To improve the situation, you can use 24 volt LED strips.

#22 is plain too small for 5A at any distance. 3A max I would think. Good for one strip not two.

Now where do you buy #14 and #12 cable cheaply? Home stores. Use the stuff intended for AC power. Romex indoors, UF outdoors or THHN. It's dirt cheap compared to #12 hobby or vehicle wire. Use wire nuts to splice it down, e.g. an orange wire nut for #12 to #18 and then blue ones for #18 to #22.

What if the voltage drop calc says you need larger? Do not use #10 copper, too costly. Next step is #6 alumimum. Splice that with "accessory ground bars" intended for service panels, cut up. They are made of aluminum and take either aluminum or copper in any port (not mixed). This isn't legal for mains AC usage, but for your low-voltage DC project, you can get away with putting 2+ copper wires in 1 port.

  • “Romex indoors, UF outdoors or THHN. It's dirt cheap compared to #12 hobby or vehicle wire.” Have you actually priced NM lately? HD wants significantly more per foot in 100’ quantity for both 14/2 and 12/2 vs. Ancor tinned, stranded two-conductor cable of the same gauge and length (even worse for shorter lengths). Probably partly due to needing extra metal for the dedicated ground wire, and partly due to supply and demand.
    – nobody
    Commented Nov 24, 2022 at 15:26

I run a lot of LEDs for decoration, and I haven't used anything larger than 16ga wire - and that was for power to a distribution board that branched out 4 different ways. My longest power injection cable is about 45', it's 18ga. Voltage drops over that distance from 12v to about 10.5v which is still more than adequate. You'll notice vdrop problems best on bright all-white settings which pull the most current since all the RGB components are on high brightness -- this will show up as the nodes at end of the string noticeably dimmer than the rest.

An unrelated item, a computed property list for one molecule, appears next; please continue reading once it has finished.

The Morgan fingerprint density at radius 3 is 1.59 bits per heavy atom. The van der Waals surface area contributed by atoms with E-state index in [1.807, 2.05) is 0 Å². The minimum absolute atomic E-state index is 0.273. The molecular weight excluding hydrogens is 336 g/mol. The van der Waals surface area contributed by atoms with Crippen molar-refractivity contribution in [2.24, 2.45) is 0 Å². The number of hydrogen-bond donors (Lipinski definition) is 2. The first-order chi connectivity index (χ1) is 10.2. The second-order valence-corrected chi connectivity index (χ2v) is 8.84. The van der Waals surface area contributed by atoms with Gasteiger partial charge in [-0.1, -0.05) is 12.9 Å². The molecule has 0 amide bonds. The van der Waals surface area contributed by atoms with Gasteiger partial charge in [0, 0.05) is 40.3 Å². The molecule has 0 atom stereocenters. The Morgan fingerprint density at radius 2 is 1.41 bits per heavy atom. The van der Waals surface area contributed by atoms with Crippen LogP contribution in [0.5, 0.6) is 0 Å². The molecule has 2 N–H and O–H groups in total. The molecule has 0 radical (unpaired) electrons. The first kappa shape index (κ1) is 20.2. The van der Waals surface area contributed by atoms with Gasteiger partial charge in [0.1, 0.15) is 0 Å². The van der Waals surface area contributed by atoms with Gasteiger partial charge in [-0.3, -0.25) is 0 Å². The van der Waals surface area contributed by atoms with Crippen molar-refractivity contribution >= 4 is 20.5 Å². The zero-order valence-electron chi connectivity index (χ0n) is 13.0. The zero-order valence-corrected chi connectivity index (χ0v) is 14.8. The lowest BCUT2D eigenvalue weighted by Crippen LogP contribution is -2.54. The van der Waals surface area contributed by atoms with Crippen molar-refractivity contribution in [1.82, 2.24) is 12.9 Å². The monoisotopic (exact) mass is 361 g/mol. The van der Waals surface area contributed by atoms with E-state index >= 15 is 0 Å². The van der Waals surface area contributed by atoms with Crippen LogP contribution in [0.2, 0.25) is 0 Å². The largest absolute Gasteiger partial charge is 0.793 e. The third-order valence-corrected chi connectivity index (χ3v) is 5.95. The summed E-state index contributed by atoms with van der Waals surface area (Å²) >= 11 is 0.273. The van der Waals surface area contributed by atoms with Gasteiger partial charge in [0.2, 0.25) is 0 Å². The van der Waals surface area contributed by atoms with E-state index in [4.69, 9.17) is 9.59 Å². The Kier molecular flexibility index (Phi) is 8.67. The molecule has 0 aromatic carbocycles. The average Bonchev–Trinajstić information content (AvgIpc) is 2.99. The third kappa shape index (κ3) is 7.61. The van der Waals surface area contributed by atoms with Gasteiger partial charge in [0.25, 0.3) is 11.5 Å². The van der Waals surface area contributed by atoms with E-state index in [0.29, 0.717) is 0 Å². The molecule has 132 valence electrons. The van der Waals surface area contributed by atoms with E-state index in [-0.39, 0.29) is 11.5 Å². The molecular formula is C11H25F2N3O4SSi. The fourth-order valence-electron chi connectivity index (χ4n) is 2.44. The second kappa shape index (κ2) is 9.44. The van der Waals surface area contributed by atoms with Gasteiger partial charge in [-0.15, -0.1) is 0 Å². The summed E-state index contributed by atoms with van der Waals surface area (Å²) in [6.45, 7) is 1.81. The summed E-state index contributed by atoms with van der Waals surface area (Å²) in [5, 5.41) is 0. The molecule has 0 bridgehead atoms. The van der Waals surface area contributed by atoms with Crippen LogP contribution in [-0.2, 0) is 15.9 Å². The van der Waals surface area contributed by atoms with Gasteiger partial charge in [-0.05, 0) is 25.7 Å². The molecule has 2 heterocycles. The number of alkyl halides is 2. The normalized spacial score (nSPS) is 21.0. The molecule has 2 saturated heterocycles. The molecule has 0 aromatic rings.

Voltage injection is necessary because as you've seen, the wires between nodes are 22ga and the copper traces on LED strips are similarly extremely thin. Neither carry much power, and they're not designed to. Using thicker wires/traces would make the LEDs way bulkier and more expensive.

You can do a lot of testing and math (in fact, this is encouraged because it's a fun part of the hobby) but several LED community members have already calculated tables and have rules-of-thumb for most situations, and none of them recommend 14ga or 12ga wire.

LED control signal is one-way, but voltage injection is bi-directional. So if you need injection after 5 strings and you inject it at the beginning and at 10 strings, it'll drive LEDs from 5-15 strings (+-5 from the injection site). So if you have multiple injection points, they don't need to be as close together as they would if they were at the ends.

Calculations and testing can help you select a proper fuse, which is recommended to protect against shorts or wire damage which can cause wild currents.